The National Collegiate Athletic Association has built its trademarked “March Madness” phrase into one of the most powerful brands in sports. It’s plastered on the courts, arenas and broadcasts for the lucrative NCAA men’s basketball tournament—and absent from the women’s tournament.
The reason for that absence is that the NCAA has withheld use of the “March Madness” brand from women’s college basketball. It has used the memorable phrase to turn the men’s tournament into a billion-dollar juggernaut, and at the same time declined to use it for the women’s tournament that has grown in popularity in recent years.
The result is that the NCAA has held back a valuable asset from the women’s tournament even as it now says it is committed to putting it on an equal footing with the men’s tournament. A giant “March Madness” logo is splashed across the center of men’s tournament courts in Indianapolis, while the women’s courts either have no obvious tournament logo or simply say “NCAA Women’s Basketball.”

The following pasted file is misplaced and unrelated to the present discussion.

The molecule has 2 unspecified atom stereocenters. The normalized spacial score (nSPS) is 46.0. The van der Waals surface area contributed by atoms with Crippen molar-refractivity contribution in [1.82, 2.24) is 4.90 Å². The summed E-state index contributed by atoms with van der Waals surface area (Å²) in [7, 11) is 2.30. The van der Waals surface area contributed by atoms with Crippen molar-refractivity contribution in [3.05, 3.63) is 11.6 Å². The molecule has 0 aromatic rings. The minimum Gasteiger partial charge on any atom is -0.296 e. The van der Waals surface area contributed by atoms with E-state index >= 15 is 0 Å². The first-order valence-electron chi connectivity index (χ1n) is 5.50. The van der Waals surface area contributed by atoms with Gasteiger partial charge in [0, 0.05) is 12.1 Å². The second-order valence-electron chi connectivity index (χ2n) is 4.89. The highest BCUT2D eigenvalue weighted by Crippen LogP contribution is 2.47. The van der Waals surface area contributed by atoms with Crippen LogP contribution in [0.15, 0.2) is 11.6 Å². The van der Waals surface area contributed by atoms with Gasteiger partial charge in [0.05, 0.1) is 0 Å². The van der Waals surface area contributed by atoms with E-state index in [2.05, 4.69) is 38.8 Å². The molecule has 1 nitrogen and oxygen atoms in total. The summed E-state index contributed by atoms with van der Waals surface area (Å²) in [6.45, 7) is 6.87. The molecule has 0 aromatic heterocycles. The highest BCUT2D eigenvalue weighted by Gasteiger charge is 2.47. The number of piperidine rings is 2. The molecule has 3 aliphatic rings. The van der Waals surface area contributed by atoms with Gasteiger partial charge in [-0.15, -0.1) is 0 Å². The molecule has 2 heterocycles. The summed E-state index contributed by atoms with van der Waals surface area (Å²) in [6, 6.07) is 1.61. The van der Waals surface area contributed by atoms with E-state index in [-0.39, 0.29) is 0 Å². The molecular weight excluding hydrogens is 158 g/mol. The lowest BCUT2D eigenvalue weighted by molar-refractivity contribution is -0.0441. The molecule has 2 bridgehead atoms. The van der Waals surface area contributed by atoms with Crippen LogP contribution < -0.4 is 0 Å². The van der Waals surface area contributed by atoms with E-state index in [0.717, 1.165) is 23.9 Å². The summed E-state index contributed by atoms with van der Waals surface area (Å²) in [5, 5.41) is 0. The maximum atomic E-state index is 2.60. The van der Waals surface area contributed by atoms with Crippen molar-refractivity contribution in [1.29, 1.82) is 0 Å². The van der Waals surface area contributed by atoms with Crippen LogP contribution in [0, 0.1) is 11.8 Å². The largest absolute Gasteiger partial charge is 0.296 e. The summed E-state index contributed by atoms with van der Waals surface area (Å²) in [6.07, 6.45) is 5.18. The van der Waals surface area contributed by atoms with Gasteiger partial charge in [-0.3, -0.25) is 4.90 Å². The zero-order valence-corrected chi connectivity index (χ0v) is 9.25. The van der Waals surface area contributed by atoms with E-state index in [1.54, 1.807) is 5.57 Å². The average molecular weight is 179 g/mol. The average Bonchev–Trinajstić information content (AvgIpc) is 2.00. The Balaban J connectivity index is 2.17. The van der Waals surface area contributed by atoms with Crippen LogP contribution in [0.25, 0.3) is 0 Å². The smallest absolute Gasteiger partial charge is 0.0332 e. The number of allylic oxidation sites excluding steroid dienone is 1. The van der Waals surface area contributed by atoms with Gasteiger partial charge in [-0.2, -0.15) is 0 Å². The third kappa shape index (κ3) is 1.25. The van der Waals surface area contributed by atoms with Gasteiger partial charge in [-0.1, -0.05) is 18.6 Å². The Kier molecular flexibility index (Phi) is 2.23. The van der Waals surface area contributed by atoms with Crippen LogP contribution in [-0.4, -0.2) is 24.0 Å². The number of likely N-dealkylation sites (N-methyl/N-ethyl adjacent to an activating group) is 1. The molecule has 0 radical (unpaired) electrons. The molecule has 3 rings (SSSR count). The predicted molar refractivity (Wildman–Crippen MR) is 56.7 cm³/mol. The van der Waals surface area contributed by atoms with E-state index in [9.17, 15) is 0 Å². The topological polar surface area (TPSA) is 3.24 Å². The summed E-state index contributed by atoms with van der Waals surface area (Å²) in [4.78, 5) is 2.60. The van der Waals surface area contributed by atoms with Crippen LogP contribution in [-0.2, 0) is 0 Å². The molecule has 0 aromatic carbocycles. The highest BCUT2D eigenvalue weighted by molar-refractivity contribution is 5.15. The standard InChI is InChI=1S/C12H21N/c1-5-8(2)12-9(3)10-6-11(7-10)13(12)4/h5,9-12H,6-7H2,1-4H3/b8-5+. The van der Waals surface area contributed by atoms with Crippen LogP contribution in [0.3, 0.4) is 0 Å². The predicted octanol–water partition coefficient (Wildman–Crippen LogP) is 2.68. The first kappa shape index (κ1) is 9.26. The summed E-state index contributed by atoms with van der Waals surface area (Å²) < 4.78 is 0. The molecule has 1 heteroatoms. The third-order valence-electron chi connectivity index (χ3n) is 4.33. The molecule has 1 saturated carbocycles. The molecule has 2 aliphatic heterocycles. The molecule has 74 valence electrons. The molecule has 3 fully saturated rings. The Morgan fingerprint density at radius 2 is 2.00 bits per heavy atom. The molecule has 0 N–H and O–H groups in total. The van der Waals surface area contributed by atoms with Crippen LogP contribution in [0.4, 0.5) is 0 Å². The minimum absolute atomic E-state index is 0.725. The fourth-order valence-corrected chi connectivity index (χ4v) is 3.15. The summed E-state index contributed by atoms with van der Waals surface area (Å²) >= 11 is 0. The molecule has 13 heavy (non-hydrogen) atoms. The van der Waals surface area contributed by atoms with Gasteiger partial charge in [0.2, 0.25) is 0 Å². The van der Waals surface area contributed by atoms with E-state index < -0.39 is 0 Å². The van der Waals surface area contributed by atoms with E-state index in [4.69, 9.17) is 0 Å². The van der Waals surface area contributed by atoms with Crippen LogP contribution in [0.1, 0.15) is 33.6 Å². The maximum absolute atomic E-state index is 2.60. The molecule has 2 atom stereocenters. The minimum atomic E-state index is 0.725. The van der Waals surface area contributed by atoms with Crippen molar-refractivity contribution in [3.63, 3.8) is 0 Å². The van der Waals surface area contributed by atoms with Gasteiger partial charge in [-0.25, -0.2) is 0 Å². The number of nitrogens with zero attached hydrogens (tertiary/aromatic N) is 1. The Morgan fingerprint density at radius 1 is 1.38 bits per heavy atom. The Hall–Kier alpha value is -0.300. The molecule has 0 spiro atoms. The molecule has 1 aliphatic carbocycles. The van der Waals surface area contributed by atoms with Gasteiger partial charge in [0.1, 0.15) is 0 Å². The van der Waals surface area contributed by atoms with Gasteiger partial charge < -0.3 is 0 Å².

<p>The NCAA has been under pressure in recent days after images of the sharply contrasting weight training facilities, food and other aspects of the men’s and women’s tournaments went viral on social media, <a href="https://www.wsj.com/articles/ncaa-tournament-womens-basketball-mens-basketball-11616344310?mod=article_inline" target="_blank" rel="noopener">spurring outrage</a>—and pledges from the association to do better. On Friday, NCAA senior vice president of basketball Dan Gavitt said the NCAA has “organized basketball under one umbrella with the goal of consistency and collaboration.”</p> <p>The NCAA has preserved the “March Madness” brand for the men even though its trademark registrations for the phrase allows its use for both men’s and women’s tournaments. The NCAA confirmed that its broadcast agreements for the men’s tournament do not prohibit it from using the branding for the women’s tournament.</p> <p>It has maintained the practice even when it had a chance to change it. The NCAA unveiled a bold new “March Madness” logo about five years ago, but didn’t extend the brand’s use to the women’s tournament. </p> <p>Over the weekend, the NCAA initially assigned responsibility for that decision to its women’s basketball leaders before reversing course to say that was inaccurate.</p> <p>In a statement to The Wall Street Journal on Saturday, the NCAA said in part, “When the current version of the March Madness logos and branding were developed five years ago, women’s basketball leadership at that time chose to pursue their own brand identity.” Veteran sports executive Anucha Browne Sanders then served as the NCAA vice president of women’s basketball championships.</p> <p>On Sunday afternoon, however, the NCAA sent a new statement omitting that sentence, which it said was inaccurate. The NCAA’s revised statement came less than an hour after the Journal contacted the former executive, who now goes by Anucha Browne, according to her LinkedIn profile.</p> <p>In a statement to the Journal, Browne said she was proud of athletes for speaking up and that she was “confident that the current NCAA leadership will assess everything and work hard to insure that they work in partnership with student athletes to provide a first class championship experience.”</p> <img src="https://images.wsj.net/im-314571?width=140&size=1.5005861664712778 140w, https://images.wsj.net/im-314571?width=540&size=1.5005861664712778 540w, https://images.wsj.net/im-314571?width=620&size=1.5005861664712778 620w, https://images.wsj.net/im-314571?width=700&size=1.5005861664712778 700w, https://images.wsj.net/im-314571?width=860&size=1.5005861664712778 860w, https://images.wsj.net/im-314571?width=1260&size=1.5005861664712778 1260w" alt="" /> <h4>A logo on the floor at the NCAA women's tournament at the Alamodome in San Antonio.</h4> Photo: Charlie Riedel/Associated Press <p>The NCAA executives overseeing women’s basketball made at least one request to use the March Madness brand in recent years, according to a person familiar with the matter. The request was rebuffed by the NCAA, this person said. </p> <p>The NCAA spokesperson acknowledged that “there likely have been staff discussions over the years regarding the use of March Madness in connection with the women’s basketball tournament.”</p> <p>In a Monday statement, the NCAA said it would work with staff, membership and media partners “to determine the best way forward for women’s basketball, including the use of March Madness logos in the future.”</p> <p>The March Madness brand has been a powerful tool for the men’s tournament. The @MarchMadness <a href="https://www.wsj.com/market-data/quotes/TWTR">Twitter</a> and Instagram accounts, which have a combined 2.5 million followers, feature only players, coaches and fans for the men’s tournament, which tipped off last Thursday. So does the NCAA’s March Madness Live app. </p> <p>The closest thing the women’s tournament—which tipped off Sunday on ESPN networks and ABC—has to a recognized brand is the social-media handle “@ncaawbb.” Those Twitter and Instagram accounts have a combined following of about 695,000. The women’s tournament’s app, “NCAA DI Women’s Basketball,” launched this year.</p> <p>“March Madness” has become such a popular brand that many people use it to refer to the men’s basketball tournament itself. In recent years, the number of internet searches for “March Madness” soared past those for “NCAA tournament,” according to Google Trends. </p> <p>Not having access to the well-known brand is costing the women’s basketball tournament, said Jeff Hunt, founding partner of Legend Labs, an Austin-based consulting firm that specializes in brand creation, projection and protection.</p> <p>“There’s no question in my mind that the value of the women’s tournament would go up pretty dramatically if they were able to have the halo of the March Madness branding as well,” Hunt said. </p> <p>The NCAA says it started using “March Madness” in 1982. After extensive wrangling, it registered the trademark in 1993, and wrote in its submission to the U.S. Patent and Trademark Office that the mark was for “entertainment in the nature of basketball tournaments between college teams.”</p> <p>Douglas Masters, the NCAA’s longtime trademark lawyer, confirmed that “March Madness” applied to the women’s tournament as well as the men’s. But he also said that registrants like the NCAA can make a business decision not to use the trademark for certain situations.</p> <img src="https://images.wsj.net/im-314568?width=140&size=1.5005861664712778 140w, https://images.wsj.net/im-314568?width=540&size=1.5005861664712778 540w, https://images.wsj.net/im-314568?width=620&size=1.5005861664712778 620w, https://images.wsj.net/im-314568?width=700&size=1.5005861664712778 700w, https://images.wsj.net/im-314568?width=860&size=1.5005861664712778 860w, https://images.wsj.net/im-314568?width=1260&size=1.5005861664712778 1260w" alt="" /> <h4>Aaliyah Edwards of the UConn Huskies takes a shot against the High Point Panthers.</h4> Photo: Carmen Mandato/Getty Images <p>The NCAA is a nonprofit organization that exists to support its membership of more than 1,000 colleges and universities. It must strike a balance between generating revenues and promoting the “inclusive culture” mentioned in the mission statement on its tax form.</p> <p>The men’s basketball tournament, which launched in 1939, has a broadcast deal with CBS and Turner that pays the NCAA nearly $1 billion a year and runs through 2032. The men’s tournament generates about 80% of the NCAA’s annual revenue.</p> <p>The NCAA sold the rights to its women’s tournament, which launched in 1982, and many of its other sports championships to ESPN for $500 million over 14 years or about <a href="https://www.wsj.com/articles/march-madness-womens-college-basketball-ncaa-tournament-11616155596?mod=article_inline" target="_blank" rel="noopener">$35 million a year</a>. ESPN has expanded its coverage of the women’s tournament in recent years. This year it’s eliminating regional broadcasts, meaning every women’s tournament game will be on national television for the first time.</p> <p>On the topic of the March Madness brand, an ESPN spokesperson referred the Journal to the NCAA. </p> <p><em>—Jim Oberman contributed to this article.</em></p> <p>Write to Rachel Bachman at <a href="mailto:Rachel.Bachman@wsj.com" target="_blank" rel="noopener">Rachel.Bachman@wsj.com</a>, Louise Radnofsky at <a href="mailto:firstname.lastname@example.org" target="_blank" rel="noopener">email@example.com</a> and Laine Higgins at <a href="mailto:firstname.lastname@example.org" target="_blank" rel="noopener">email@example.com</a></p> <p>Copyright ©2020 Dow Jones & Company, Inc. All Rights Reserved. 87990cbe856818d5eddac44c7b1cdeb8</p>